Going the distance in Afghanistan
Despite his rhetoric on the campaign trail, President Donald Trump has reaffirmed the US commitment to Afghanistan, promising military commanders they will have the resources and support they need “to fight and to win”.
With few attractive strategic options on the table, there is little surprise that the man who loves winning so much has chosen to stay the course, rather than withdraw US troops and be the president that ceded Afghanistan to the Taliban.
As Gen John W. Nicholson, the Commander of US Forces – Afghanistan, told the Senate Armed Services Committee (SASC) in February, neither the Taliban nor the Afghan National Defence and Security Forces (ANDSF) is currently capable of “fundamentally altering the operational environment”.
This leaves a situation where the government in Kabul currently claims control over roughly two thirds of the population, the Taliban is in control of some ten percent of the country, and the rest remains contested.
As with all previous stages of the Afghan conflict since 2001, SOF remain a critical element of any successful strategy, particularly given that of the 98 US-designated terrorist organizations globally, 20 are located in the Afghanistan/ Pakistan region.
As part of its counter-terrorism (CT) mission, US SOF operators have become extremely efficient over the past decade at “kicking in doors” in the hunt for Al-Qaeda leaders, facilitators and key associates.
Trump’s comments suggest this effort will only widen under the new administration. The trap the Pentagon must now avoid is any renewed emphasis on the CT effort to the detriment of ANDSF capability development under the training, advising, and assistance (TAA) mission.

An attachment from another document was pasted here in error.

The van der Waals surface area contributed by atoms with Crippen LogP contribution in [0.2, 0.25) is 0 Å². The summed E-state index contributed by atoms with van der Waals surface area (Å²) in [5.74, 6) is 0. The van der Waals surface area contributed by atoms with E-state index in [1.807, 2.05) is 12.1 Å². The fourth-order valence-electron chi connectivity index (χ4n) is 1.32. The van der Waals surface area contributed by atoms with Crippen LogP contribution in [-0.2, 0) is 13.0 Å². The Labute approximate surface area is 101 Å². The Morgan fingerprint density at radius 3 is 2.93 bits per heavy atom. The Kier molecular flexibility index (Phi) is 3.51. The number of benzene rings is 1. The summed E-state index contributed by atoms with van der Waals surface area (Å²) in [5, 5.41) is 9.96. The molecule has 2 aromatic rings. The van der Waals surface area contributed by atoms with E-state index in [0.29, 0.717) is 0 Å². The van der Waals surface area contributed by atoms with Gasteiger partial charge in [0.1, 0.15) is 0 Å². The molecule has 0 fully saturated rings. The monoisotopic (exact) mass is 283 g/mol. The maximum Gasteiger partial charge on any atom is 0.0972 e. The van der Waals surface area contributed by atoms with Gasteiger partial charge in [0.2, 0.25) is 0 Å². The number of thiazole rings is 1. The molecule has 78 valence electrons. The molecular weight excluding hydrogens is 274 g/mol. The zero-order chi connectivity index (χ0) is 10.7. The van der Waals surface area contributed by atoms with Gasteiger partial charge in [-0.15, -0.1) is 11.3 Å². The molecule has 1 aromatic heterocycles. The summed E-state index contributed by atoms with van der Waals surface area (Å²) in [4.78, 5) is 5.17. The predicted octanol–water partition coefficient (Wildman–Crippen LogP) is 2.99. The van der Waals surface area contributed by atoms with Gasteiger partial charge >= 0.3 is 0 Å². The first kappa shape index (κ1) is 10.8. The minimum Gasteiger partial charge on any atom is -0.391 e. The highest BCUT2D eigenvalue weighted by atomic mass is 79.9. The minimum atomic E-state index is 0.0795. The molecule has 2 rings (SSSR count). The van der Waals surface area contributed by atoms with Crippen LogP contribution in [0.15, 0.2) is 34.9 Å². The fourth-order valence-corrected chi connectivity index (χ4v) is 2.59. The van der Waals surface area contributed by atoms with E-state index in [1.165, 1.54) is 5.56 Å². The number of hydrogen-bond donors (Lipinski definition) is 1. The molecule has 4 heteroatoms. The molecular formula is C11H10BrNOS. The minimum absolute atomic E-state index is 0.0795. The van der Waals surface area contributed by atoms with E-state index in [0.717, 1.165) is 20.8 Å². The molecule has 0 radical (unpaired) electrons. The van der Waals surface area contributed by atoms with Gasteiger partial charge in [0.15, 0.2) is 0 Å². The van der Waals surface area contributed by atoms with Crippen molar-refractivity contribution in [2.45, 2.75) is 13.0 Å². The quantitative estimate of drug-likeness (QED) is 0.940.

In his evidence to the SASC, Nicholson noted that the “professionalism and competence” of the Afghan National Army Special Operations Command was one of the best examples of success of the TAA effort in 2016.
The 17,000 special operators conducted 70% of ANA offensive operations last year, and their proficiency is “directly attributable” to their long-standing partnerships with US and coalition advisors.
However, given Western reliance on close air support and aerial mobility, these areas remain a critical indigenous capability gap that needs attention.
The Afghan Special Mission Wing is fully night vision goggle-qualified, allowing it to conduct night-time operations anywhere in the country. But the larger Afghan Air Force (AAF) remains in “dire condition” due to an extremely high operational tempo and lack of aircraft.
In 2016, the AAF added 18 MD 530 attack/scout helicopters and eight A-29 Super Tucano attack aircraft, with the first A-29 strike mission flown on April 14, 2016. Some 120 Afghan tactical air controllers had also been added to help improve the combat capability of the ANDSF.
The poor quality of ANDSF leadership and the persistence of corruption within the ranks have shown the need for reforms to the appointment systems and effective leader development programs. Here, Afghan Special Forces have also led the way, demonstrating it is possible to shape effective leaders from the country’s sizable youth population.
Trump’s speech did hit the right notes in many areas, including highlighting the destabilizing role played by Pakistan and the fact that military power alone will not bring peace to Afghanistan, as well as heralding a shift from a time-based approach to one reflecting conditions on the ground.
But funding must now be properly allocated to reflect one truism of Trump’s address – the stronger the Afghan security forces become, the less the US will have to do there.